Eating ultra-processed foods associated with poorer cognitive performance
Eating ultra-processed foods could impair cognitive performance in older adults, new research suggests.
According to the study published in the European Journal of Nutrition, older individuals who eat foods such as packaged snacks, breakfast cereals, choclates and pre-prepared pies, pizzas and pasta perform worse on standardized cognitive tests than their counterparts who do not consume such foods.
The researchers from Australia that such food items contain little to no whole foods and typically include flavorings, colorings, emulsifiers, and other cosmetic additives.
For the study, the researchers evaluated more than 2,700 participants who were 60 years old and above.
The participants were part of the National Health and Nutrition Examination Survey from 2011 to 2014. Each participant was asked to recall what they ate in a 24-hour period on two non-consecutive days. The participants then underwent standardized, validated cognitive tests, including one that assesses Alzheimer’s disease.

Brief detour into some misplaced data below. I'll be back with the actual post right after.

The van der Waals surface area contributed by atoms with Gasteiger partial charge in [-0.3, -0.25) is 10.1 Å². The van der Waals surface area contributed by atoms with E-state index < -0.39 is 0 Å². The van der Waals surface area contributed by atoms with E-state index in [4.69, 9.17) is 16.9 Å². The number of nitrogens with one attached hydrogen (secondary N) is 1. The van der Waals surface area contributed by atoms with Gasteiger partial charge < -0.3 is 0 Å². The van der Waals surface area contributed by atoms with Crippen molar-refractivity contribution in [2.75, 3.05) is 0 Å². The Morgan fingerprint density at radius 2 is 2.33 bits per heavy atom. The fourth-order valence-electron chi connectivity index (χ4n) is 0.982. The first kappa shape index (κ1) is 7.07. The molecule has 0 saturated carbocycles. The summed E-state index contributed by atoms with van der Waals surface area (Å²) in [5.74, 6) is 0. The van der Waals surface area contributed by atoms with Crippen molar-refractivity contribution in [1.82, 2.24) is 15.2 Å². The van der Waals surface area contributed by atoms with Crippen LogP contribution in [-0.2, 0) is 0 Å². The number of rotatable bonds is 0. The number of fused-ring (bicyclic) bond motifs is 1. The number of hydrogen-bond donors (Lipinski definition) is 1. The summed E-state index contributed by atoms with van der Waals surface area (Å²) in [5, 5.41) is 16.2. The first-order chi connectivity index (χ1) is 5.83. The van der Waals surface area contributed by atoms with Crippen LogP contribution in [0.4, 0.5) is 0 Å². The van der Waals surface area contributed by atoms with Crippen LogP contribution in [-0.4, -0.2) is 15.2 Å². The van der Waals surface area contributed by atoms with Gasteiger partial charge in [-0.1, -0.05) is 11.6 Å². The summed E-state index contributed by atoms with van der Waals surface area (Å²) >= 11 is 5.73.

“Research indicates that diets that follow a Mediterranean Diet style, recognized by the high proportion of foods with anti-inflammatory and antioxidant properties, are associated with a reduced risk of age-associated cognitive decline and dementia,” said Barbara Cardoso, Ph.D., lead author of the study and a senior lecturer in nutrition, dietetics, and food at Monash University in Melbourne, Australia.
*Image by Hannah Chen from Pixabay